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Thai Coal Importer Weighs RFID's Benefits

SCG Logistics is using an active RFID solution to track the weight of trucks before and after they load up with coal at a port facility in Thailand.
By Claire Swedberg
For each truck that enters its facility, SCG Logistics issues a TagMaster active 2.45 GHz RFID tag that attaches to the vehicle's windshield. The tag's unique ID number is linked to data entered into SCG Logistics' back-end system, such as the license plate number. When the truck parks on one of the company's three weighbridges for its pre-load (truck weight), TagMaster RFID readers at the gate capture the tag ID number at a distance of up to 10 meters (33 feet), and sends that information, via a cabled connection, to the Web-based server hosted by Identify RFID, which integrates with the company's SAP system. Weighbridge workers then see the license number and other data on their PC screen. The truck driver hands the weighbridge staff the loading document, which the employees can compare against information on the PC. The scale measures the weight, which is linked with the RFID number and associated vehicle data in the back-end system.

When the truck returns to the weighbridge for post-load measurement, its plate number again shows up on the weighing program automatically. Weight station workers use a keypad to enter the post-load weight into the Identify RFID software, and then print out the loading document.

Approximately 200 weighing transactions take place daily per weighbridge (600 transactions facility-wide). With the RFID solution, the time needed to process operations on these weighbridges has been reduced by 50 percent, the company indicates, because its staff need not repeat the keying of the truck plate number. The system also eliminates the need to perform data entry at the end of the day—inputting details of each scale transaction such as the truck identification, hauling company and weights. Because the system reduces the time required for each truck entry and departure transaction, queues are shorter and vehicle's move through more efficiently.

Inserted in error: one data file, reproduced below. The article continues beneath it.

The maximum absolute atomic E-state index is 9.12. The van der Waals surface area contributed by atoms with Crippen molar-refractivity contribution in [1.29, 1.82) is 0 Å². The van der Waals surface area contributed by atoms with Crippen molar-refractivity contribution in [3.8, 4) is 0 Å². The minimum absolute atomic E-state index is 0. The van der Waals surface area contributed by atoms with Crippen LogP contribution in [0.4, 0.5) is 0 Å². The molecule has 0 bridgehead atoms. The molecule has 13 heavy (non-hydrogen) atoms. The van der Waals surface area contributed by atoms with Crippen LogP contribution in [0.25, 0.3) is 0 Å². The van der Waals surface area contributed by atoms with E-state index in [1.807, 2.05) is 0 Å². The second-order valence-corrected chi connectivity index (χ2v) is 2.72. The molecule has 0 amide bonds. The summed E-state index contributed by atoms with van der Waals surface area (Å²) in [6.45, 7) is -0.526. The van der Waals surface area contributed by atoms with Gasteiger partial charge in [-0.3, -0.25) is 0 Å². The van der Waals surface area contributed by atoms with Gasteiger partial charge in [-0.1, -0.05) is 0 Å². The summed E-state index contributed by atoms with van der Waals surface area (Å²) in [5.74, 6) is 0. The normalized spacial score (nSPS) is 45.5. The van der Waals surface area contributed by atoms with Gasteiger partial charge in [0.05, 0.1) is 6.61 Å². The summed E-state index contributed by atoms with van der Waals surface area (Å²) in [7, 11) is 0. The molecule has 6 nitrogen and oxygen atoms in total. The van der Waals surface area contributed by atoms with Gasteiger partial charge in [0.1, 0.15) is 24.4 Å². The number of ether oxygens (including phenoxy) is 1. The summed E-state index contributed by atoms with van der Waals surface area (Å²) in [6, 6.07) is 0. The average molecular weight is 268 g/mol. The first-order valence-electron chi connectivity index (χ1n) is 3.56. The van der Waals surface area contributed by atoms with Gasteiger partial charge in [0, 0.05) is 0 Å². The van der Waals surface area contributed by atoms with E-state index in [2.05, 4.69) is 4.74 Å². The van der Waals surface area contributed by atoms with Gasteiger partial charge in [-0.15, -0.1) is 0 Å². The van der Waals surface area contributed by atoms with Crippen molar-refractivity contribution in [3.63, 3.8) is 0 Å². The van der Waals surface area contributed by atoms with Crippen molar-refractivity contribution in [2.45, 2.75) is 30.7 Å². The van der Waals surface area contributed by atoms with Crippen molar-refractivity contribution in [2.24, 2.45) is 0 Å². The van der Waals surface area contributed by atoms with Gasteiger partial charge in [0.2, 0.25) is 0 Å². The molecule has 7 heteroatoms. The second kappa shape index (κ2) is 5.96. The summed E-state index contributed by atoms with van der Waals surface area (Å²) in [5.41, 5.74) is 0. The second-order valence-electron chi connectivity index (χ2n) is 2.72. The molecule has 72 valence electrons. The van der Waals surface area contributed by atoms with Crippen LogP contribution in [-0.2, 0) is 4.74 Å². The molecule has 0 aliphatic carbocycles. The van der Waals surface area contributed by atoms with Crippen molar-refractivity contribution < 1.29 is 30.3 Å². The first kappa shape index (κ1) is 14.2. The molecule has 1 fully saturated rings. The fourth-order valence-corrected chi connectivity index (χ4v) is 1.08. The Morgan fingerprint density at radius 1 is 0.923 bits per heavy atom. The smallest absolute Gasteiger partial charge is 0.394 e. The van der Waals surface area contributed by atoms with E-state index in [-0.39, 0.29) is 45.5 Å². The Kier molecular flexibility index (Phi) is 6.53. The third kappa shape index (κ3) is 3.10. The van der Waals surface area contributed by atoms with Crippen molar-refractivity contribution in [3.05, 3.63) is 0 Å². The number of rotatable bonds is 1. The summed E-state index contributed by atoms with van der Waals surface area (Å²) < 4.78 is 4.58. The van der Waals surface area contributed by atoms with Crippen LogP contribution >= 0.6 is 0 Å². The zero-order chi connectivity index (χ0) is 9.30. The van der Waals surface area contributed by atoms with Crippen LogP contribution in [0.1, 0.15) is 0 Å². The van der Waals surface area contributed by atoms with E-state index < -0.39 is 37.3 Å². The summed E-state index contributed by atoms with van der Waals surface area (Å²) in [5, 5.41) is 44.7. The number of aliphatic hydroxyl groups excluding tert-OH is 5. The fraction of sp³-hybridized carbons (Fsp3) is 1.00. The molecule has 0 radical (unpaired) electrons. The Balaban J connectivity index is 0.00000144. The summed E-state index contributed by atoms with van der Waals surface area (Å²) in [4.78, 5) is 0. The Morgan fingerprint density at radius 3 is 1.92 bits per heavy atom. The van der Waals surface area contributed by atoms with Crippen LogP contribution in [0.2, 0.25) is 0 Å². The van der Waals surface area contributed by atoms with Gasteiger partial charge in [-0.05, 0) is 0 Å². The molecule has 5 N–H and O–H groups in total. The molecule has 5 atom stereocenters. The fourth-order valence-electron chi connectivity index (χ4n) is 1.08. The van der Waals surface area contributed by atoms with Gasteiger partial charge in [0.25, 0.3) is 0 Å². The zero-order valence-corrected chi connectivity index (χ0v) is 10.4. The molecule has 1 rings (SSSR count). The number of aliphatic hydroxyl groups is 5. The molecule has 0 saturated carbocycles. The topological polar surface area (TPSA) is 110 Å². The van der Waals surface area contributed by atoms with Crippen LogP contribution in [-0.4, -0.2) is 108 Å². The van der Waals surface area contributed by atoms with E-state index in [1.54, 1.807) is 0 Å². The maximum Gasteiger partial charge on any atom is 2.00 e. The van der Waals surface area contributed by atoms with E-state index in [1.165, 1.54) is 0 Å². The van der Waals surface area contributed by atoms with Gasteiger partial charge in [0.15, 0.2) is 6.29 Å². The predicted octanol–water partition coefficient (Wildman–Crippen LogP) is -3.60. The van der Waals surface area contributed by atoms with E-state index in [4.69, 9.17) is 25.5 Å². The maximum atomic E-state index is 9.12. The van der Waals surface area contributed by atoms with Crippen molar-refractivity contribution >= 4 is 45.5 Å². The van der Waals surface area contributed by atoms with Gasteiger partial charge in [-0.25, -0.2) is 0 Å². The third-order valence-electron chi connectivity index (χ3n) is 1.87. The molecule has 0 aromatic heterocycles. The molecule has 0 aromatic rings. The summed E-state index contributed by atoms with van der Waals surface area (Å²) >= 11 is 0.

Identify RFID is now working with a weighbridge manufacturer to integrate the RFID solution with scale hardware, in order to develop a hands-free weighing system—that is, one that would not require employees to manually enter the weight. In this way, the weight could be measured and linked to the ID number on the vehicle's RFID tag, and all of that data could automatically be sent to the back-end server. "We aim to reduce the number of staff working at the weighbridge station," Ngamsukkasamesri states. "With the new system, we can ensure that the truck driver will be able to do the weighing by himself, with less monitoring."

USER COMMENTS

Tal Eizenberg 2010-03-14 06:07:30 AM
Why Active Thanks for an excellent story Claire. One detail is confusing though: Why did the customer chose to use an Active RFID system with 30ft range? You can find Passive RFID Gen 2 tags that would deliver the same performance and with a weight station that forces the truck to stand in a very specific location, passive could have been used in a reliable way. I recently read that Precyse Technologies introduced an Active solution that integrates the tag with electronic weights so that everything is automatically transmitted. I know this is typically being used for KanBan part-bin refurbishment on production lines but maybe its relevant here as well. These tags has 1 mile of range so at least the cost of readers is reduced. Just a thought… Tal.

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